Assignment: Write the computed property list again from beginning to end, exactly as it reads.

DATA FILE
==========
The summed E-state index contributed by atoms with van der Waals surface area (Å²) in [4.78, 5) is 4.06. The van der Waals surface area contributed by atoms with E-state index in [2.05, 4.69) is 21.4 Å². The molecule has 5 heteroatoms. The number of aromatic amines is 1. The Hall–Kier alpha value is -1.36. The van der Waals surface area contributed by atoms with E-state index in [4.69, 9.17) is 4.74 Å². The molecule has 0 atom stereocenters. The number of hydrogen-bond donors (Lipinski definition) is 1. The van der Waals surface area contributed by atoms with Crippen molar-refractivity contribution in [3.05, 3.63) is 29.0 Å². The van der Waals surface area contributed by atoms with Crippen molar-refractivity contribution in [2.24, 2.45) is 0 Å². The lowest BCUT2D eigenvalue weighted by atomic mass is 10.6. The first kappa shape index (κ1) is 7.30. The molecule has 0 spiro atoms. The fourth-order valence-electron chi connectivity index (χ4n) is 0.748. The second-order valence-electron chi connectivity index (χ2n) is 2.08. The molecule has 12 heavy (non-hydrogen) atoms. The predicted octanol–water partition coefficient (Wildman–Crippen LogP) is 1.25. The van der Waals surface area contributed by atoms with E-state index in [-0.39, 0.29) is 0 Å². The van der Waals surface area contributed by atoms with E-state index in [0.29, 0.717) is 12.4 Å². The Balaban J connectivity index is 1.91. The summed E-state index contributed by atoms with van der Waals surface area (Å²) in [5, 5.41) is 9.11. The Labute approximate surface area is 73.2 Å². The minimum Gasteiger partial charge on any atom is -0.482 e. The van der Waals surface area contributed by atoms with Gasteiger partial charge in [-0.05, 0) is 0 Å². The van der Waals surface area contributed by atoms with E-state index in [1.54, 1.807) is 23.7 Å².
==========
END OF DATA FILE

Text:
The summed E-state index contributed by atoms with van der Waals surface area (Å²) in [4.78, 5) is 4.06. The van der Waals surface area contributed by atoms with E-state index in [2.05, 4.69) is 21.4 Å². The molecule has 5 heteroatoms. The number of aromatic amines is 1. The Hall–Kier alpha value is -1.36. The van der Waals surface area contributed by atoms with E-state index in [4.69, 9.17) is 4.74 Å². The molecule has 0 atom stereocenters. The number of hydrogen-bond donors (Lipinski definition) is 1. The van der Waals surface area contributed by atoms with Crippen molar-refractivity contribution in [3.05, 3.63) is 29.0 Å². The van der Waals surface area contributed by atoms with Crippen molar-refractivity contribution in [2.24, 2.45) is 0 Å². The lowest BCUT2D eigenvalue weighted by atomic mass is 10.6. The first kappa shape index (κ1) is 7.30. The molecule has 0 spiro atoms. The fourth-order valence-electron chi connectivity index (χ4n) is 0.748. The second-order valence-electron chi connectivity index (χ2n) is 2.08. The molecule has 12 heavy (non-hydrogen) atoms. The predicted octanol–water partition coefficient (Wildman–Crippen LogP) is 1.25. The van der Waals surface area contributed by atoms with E-state index in [-0.39, 0.29) is 0 Å². The van der Waals surface area contributed by atoms with E-state index in [0.29, 0.717) is 12.4 Å². The Balaban J connectivity index is 1.91. The summed E-state index contributed by atoms with van der Waals surface area (Å²) in [5, 5.41) is 9.11. The Labute approximate surface area is 73.2 Å². The minimum Gasteiger partial charge on any atom is -0.482 e. The van der Waals surface area contributed by atoms with Gasteiger partial charge in [-0.05, 0) is 0 Å². The van der Waals surface area contributed by atoms with E-state index in [1.54, 1.807) is 23.7 Å².